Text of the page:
Will this be the week South Carolina fans have been waiting for all of their lives?
Will Omaha be the dateline of the Gamecocks' biggest victory?
Will the University of South Carolina finally win a national championship in a major sport?
The College World Series baseball championship series begins tonight. South Carolina takes on UCLA in a best-of-three series. After winning four consecutive elimination games, including two against archrival Clemson, the Gamecocks are in position to make history. (No disrespect, but the women's track title won by the school in 2002 wasn't something most fans could rally behind.)
South Carolina and athletic futility are synonymous. I should know; I was born in Columbia, grew up a Gamecock fan and graduated from the school. I still pull for my alma mater, but I'm a little more cautious and realistic in my expectations. (In a professional capacity, I can still be objective.)
But for every moment of Gamecock success in the last 40 years -- Frank McGuire's basketball teams winning ACC titles, George Rogers winning the Heisman Trophy, the Black Magic football season of 1984, the baseball team's multiple trips to the championship game -- there has always been an asterisk or "but" or something else that didn't quite lift the Gamecocks to the highest level.
Most folks call it the Chicken Curse.
I'm too young to remember, but by all accounts South Carolina's basketball teams from the late 1960s and early 1970s could have challenged for a national title. But injuries, poor officiating and a small NCAA field (only the ACC Tournament champion could go in those days) conspired against them.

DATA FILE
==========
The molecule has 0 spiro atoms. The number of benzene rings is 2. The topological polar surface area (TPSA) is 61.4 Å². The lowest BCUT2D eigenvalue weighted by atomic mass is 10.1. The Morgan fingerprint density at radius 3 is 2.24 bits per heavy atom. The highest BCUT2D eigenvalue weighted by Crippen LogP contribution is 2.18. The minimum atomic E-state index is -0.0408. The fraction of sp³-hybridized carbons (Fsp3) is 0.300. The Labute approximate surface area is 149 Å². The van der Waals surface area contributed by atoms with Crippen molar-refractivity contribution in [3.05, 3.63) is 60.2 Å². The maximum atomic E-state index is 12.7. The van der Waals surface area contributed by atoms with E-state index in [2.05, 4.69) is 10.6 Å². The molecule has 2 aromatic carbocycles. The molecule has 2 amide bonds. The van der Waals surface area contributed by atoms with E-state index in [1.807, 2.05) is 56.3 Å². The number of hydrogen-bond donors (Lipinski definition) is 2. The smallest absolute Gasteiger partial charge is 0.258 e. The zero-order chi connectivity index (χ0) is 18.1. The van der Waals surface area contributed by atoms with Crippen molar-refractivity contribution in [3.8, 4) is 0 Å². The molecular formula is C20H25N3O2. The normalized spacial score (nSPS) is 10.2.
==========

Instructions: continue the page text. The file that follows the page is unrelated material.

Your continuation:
What could have been South Carolina's crowning moment in football ended with a loss to Navy. The 1984 Gamecocks did come back to defeat Clemson for its only 10-win season, but the thoughts of an Orange Bowl game and national championship disappeared on that day in November 1984.
In the late 1990s, South Carolina's basketball team flourished again, this time under Eddie Fogler. The Gamecocks had high hopes, but Coppin State and Richmond, in successive years, left the faithful yearning for more after deflating first-round losses.
The baseball team has been the closest mainstream sport to grab the brass ring. South Carolina has played for (and lost) the national championship three separate times: 1975, 1977 and 2002.
I always figured South Carolina would do something special in 2001. After all, the date is signicant in that it marked the 200th anniversary of the school and it is the entrance song for the football team when it takes the field. But, nope, no national titles.
But wait a minute ... what if you rearrange the numbers in 2001? Specifically, reverse the last two? What do you get? 2010.
If that's not a sign, I don't know what is.